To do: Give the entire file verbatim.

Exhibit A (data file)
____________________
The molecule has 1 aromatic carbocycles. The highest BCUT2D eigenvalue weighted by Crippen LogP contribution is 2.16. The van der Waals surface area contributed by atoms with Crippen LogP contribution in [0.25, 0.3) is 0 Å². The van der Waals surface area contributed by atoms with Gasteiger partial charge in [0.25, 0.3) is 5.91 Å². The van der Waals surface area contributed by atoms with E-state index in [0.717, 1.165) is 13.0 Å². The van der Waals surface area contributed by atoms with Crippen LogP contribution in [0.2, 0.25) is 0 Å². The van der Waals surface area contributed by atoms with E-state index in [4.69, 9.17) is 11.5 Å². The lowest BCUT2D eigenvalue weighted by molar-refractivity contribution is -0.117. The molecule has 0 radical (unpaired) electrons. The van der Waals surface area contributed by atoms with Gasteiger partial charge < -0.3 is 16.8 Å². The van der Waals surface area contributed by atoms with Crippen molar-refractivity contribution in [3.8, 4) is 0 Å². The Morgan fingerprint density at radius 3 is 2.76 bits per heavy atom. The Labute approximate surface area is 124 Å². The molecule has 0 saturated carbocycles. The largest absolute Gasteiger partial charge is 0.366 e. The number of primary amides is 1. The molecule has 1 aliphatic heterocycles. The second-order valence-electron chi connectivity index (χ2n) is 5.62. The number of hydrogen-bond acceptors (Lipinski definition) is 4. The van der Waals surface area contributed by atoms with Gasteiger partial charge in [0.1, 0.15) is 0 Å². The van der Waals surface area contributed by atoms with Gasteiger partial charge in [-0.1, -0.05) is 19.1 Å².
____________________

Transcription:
The molecule has 1 aromatic carbocycles. The highest BCUT2D eigenvalue weighted by Crippen LogP contribution is 2.16. The van der Waals surface area contributed by atoms with Crippen LogP contribution in [0.25, 0.3) is 0 Å². The van der Waals surface area contributed by atoms with Gasteiger partial charge in [0.25, 0.3) is 5.91 Å². The van der Waals surface area contributed by atoms with E-state index in [0.717, 1.165) is 13.0 Å². The van der Waals surface area contributed by atoms with Crippen LogP contribution in [0.2, 0.25) is 0 Å². The van der Waals surface area contributed by atoms with E-state index in [4.69, 9.17) is 11.5 Å². The lowest BCUT2D eigenvalue weighted by molar-refractivity contribution is -0.117. The molecule has 0 radical (unpaired) electrons. The van der Waals surface area contributed by atoms with Gasteiger partial charge < -0.3 is 16.8 Å². The van der Waals surface area contributed by atoms with Crippen molar-refractivity contribution in [3.8, 4) is 0 Å². The Morgan fingerprint density at radius 3 is 2.76 bits per heavy atom. The Labute approximate surface area is 124 Å². The molecule has 0 saturated carbocycles. The largest absolute Gasteiger partial charge is 0.366 e. The number of primary amides is 1. The molecule has 1 aliphatic heterocycles. The second-order valence-electron chi connectivity index (χ2n) is 5.62. The number of hydrogen-bond acceptors (Lipinski definition) is 4. The van der Waals surface area contributed by atoms with Gasteiger partial charge in [0.1, 0.15) is 0 Å². The van der Waals surface area contributed by atoms with Gasteiger partial charge in [-0.1, -0.05) is 19.1 Å².